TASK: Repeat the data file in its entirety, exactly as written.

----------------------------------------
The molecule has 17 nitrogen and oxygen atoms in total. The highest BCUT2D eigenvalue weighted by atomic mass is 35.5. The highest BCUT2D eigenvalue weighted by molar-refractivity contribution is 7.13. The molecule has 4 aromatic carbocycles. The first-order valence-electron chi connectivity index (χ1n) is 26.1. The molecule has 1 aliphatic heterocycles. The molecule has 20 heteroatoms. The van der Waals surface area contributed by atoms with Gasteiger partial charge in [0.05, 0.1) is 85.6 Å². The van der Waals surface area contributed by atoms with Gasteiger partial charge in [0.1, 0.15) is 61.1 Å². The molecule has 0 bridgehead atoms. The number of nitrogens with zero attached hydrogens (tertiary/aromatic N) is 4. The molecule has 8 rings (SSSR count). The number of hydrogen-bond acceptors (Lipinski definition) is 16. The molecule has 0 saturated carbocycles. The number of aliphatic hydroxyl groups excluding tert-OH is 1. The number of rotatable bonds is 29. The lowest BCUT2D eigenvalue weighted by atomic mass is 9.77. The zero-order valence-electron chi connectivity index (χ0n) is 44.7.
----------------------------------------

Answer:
The molecule has 17 nitrogen and oxygen atoms in total. The highest BCUT2D eigenvalue weighted by atomic mass is 35.5. The highest BCUT2D eigenvalue weighted by molar-refractivity contribution is 7.13. The molecule has 4 aromatic carbocycles. The first-order valence-electron chi connectivity index (χ1n) is 26.1. The molecule has 1 aliphatic heterocycles. The molecule has 20 heteroatoms. The van der Waals surface area contributed by atoms with Gasteiger partial charge in [0.05, 0.1) is 85.6 Å². The van der Waals surface area contributed by atoms with Gasteiger partial charge in [0.1, 0.15) is 61.1 Å². The molecule has 0 bridgehead atoms. The number of nitrogens with zero attached hydrogens (tertiary/aromatic N) is 4. The molecule has 8 rings (SSSR count). The number of hydrogen-bond acceptors (Lipinski definition) is 16. The molecule has 0 saturated carbocycles. The number of aliphatic hydroxyl groups excluding tert-OH is 1. The number of rotatable bonds is 29. The lowest BCUT2D eigenvalue weighted by atomic mass is 9.77. The zero-order valence-electron chi connectivity index (χ0n) is 44.7.